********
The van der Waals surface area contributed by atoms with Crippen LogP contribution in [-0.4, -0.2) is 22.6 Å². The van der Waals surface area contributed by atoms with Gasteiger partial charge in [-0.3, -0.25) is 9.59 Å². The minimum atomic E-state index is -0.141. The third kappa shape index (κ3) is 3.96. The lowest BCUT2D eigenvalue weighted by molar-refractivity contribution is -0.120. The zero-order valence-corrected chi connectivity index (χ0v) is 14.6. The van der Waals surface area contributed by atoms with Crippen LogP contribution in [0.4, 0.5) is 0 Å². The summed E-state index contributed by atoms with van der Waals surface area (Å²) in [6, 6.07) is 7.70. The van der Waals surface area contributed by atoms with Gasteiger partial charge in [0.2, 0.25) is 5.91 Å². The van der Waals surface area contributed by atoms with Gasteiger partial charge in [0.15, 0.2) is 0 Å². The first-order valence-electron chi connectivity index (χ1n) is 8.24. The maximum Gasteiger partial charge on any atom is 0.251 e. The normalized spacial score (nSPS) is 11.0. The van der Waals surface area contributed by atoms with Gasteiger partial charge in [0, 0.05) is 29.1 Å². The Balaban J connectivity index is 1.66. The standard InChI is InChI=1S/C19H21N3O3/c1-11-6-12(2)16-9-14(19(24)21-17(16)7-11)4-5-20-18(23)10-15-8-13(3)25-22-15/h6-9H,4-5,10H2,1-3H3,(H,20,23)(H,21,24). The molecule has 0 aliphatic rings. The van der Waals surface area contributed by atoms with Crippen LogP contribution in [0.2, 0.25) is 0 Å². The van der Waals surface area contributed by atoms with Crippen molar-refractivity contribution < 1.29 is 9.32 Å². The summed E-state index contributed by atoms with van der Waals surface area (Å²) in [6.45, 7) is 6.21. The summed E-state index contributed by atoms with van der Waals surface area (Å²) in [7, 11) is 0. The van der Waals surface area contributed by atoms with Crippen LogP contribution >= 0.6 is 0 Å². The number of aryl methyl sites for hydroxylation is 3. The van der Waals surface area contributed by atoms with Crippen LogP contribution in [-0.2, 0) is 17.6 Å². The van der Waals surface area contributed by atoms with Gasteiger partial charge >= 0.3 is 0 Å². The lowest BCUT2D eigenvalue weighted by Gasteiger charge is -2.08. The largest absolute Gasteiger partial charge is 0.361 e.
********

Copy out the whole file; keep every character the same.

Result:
The van der Waals surface area contributed by atoms with Crippen LogP contribution in [-0.4, -0.2) is 22.6 Å². The van der Waals surface area contributed by atoms with Gasteiger partial charge in [-0.3, -0.25) is 9.59 Å². The minimum atomic E-state index is -0.141. The third kappa shape index (κ3) is 3.96. The lowest BCUT2D eigenvalue weighted by molar-refractivity contribution is -0.120. The zero-order valence-corrected chi connectivity index (χ0v) is 14.6. The van der Waals surface area contributed by atoms with Crippen LogP contribution in [0.4, 0.5) is 0 Å². The summed E-state index contributed by atoms with van der Waals surface area (Å²) in [6, 6.07) is 7.70. The van der Waals surface area contributed by atoms with Gasteiger partial charge in [0.2, 0.25) is 5.91 Å². The van der Waals surface area contributed by atoms with Gasteiger partial charge in [0.15, 0.2) is 0 Å². The first-order valence-electron chi connectivity index (χ1n) is 8.24. The maximum Gasteiger partial charge on any atom is 0.251 e. The normalized spacial score (nSPS) is 11.0. The van der Waals surface area contributed by atoms with Gasteiger partial charge in [0, 0.05) is 29.1 Å². The Balaban J connectivity index is 1.66. The standard InChI is InChI=1S/C19H21N3O3/c1-11-6-12(2)16-9-14(19(24)21-17(16)7-11)4-5-20-18(23)10-15-8-13(3)25-22-15/h6-9H,4-5,10H2,1-3H3,(H,20,23)(H,21,24). The molecule has 0 aliphatic rings. The van der Waals surface area contributed by atoms with Crippen LogP contribution in [0.2, 0.25) is 0 Å². The van der Waals surface area contributed by atoms with Crippen molar-refractivity contribution < 1.29 is 9.32 Å². The summed E-state index contributed by atoms with van der Waals surface area (Å²) in [6.45, 7) is 6.21. The summed E-state index contributed by atoms with van der Waals surface area (Å²) in [7, 11) is 0. The van der Waals surface area contributed by atoms with Crippen LogP contribution >= 0.6 is 0 Å². The number of aryl methyl sites for hydroxylation is 3. The van der Waals surface area contributed by atoms with Crippen LogP contribution in [-0.2, 0) is 17.6 Å². The van der Waals surface area contributed by atoms with Gasteiger partial charge >= 0.3 is 0 Å². The lowest BCUT2D eigenvalue weighted by Gasteiger charge is -2.08. The largest absolute Gasteiger partial charge is 0.361 e.